As the complaint indicated, last year Mr. Buckmaster wrote to Meg Whitman, then the chief executive of eBay, saying, “We are no longer comfortable having eBay as a shareholder, and wish to explore options for our repurchase, or for otherwise finding a new home for these shares.”
In an e-mail message of its own, eBay stressed that the two companies would remain joined. “We would obviously prefer to see this resolved without litigation,” eBay wrote. “With that said, we will only accept a resolution that preserves our rights and the full value of our investment in Craigslist. We will continue to act openly and in good faith as a minority shareholder.”
The competition between the companies is also heating up outside court. EBay has recently sent e-mail messages to its users promoting Kijiji, and Craigslist in the last few weeks has added 120 cities, half of them overseas, where Kijiji has been dominant.
The Web sites’ expansion comes as newspapers are experiencing a steep downturn in classified advertising, magnified by the badly depressed housing market and weaker overall economy. Print classified advertising declined 16 percent last year, to $14.2 billion, according to the Newspaper Association of America, below the 1996 level, even without adjusting for inflation.
In this straitened market, Craigslist becomes shorthand for the threat that online advertising outlets are seen as posing to newspapers.
Mr. Buckmaster responds, saying that Craigslist has no sales force and has not sought to win over newspaper advertisers, in contrast to companies like the job-listing site Monster. “That to me is a direct attack on newspapers,” he said. “We put a service out there.”
“There are bigger things that have been more problematic for newspapers,” he added, including circulation losses and basic mismanagement. “Newspapers have an enormous amount of debt. That is not something that can be laid at our doorstep.”
Clayton Frink is the publisher of The Capital Times in Madison, Wis., where Craigslist arrived in 2005. The newspaper late last month stopped printing daily, adopting a Web strategy and printing weekly.
“They have ads we would have had once upon a time,” he said, but added that his staff did not consider it “No. 1 or No. 2 or 3 of Web sites that hurt our business.” The bigger enemy, he said, is the changing marketplace, noting that large employers used to buy a page and a half for job listings and “now they put in a small ad saying to see their Web site.”
“What Craigslist does well is build a community and a feel of a community,” he said. “Building communities is going to be critical for any online product, whether a newspaper or not.”
Also, Craigslist no longer sneaks up on local newspapers. Sammy Lopez, publisher of The Daily Times in Farmington, said: “We’ve been kind of watching them. You can get on Craigslist and see if people have been requesting a site. I asked someone to look at that four or five months ago, and saw that they had.”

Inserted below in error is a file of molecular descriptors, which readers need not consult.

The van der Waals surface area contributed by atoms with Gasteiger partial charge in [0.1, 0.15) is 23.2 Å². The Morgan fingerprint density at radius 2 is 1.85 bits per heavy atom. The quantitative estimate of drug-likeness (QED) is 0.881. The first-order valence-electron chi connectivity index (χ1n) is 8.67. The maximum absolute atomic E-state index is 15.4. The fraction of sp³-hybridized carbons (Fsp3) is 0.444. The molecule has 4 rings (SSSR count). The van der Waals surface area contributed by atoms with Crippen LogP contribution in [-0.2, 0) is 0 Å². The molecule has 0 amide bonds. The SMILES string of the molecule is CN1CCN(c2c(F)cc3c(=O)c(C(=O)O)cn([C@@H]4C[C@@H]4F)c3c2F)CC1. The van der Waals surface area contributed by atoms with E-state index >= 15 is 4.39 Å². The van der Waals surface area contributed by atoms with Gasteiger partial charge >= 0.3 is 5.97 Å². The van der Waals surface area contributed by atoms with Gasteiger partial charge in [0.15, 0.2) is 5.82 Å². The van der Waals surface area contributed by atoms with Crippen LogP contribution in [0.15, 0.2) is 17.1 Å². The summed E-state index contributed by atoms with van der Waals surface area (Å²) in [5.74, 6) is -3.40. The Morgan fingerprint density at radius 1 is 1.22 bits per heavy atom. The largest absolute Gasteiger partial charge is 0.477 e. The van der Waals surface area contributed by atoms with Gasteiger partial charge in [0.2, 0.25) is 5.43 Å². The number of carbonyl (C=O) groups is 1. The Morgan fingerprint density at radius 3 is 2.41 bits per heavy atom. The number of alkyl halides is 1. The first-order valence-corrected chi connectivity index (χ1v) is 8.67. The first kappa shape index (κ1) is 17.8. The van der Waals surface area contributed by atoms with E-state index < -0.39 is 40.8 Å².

He said the knowledge that Craigslist would be arriving someday led the paper to improve its online presentation of classified ads, creating more categories and clear entry points. He noted that a vibrant classified-ad section was both a revenue source and a reason that people buy the paper and visit the Web site.
Mr. Newmark is a believer in the power of technology to improve life — whether in the blogging he does for Mr. Obama, a visit he recently made to Israel where he argued in favor of microloans and technological innovation to build up the Palestinian economy, or the use of online tools to make government more transparent.
He promotes these projects on his personal blog. As of the last couple of weeks, he has been writing posts on Twitter.com, too.
The list of good-government and good-journalism Web sites Mr. Newmark is involved with — sometimes financially, but more often as adviser and advocate in the Silicon Valley world — speak for themselves: factcheck.org, sunlightfoundation.com, PRWatch.org, NewsTrust.net, publicintegrity.org.
An article in The Observer of London two years ago described him as “readying his armory of cash to invest in citizen journalism projects.” Mr. Newmark says he never donated more than $20,000 to any organization.
But he has not followed the common path to Silicon Valley philanthropy — create a successful Web site, sell the Web site either to a larger company or through an initial public offering, acquire a pile of cash, then give away part of that.
While unwilling to discuss his wealth, he said he could be a lot richer if he wanted to. “We know these guys in Google and the eBay guys,“ he said, “and they are not any happier than anyone else. A lot of money is a burden.”
Copyright 2008 The New York Times Company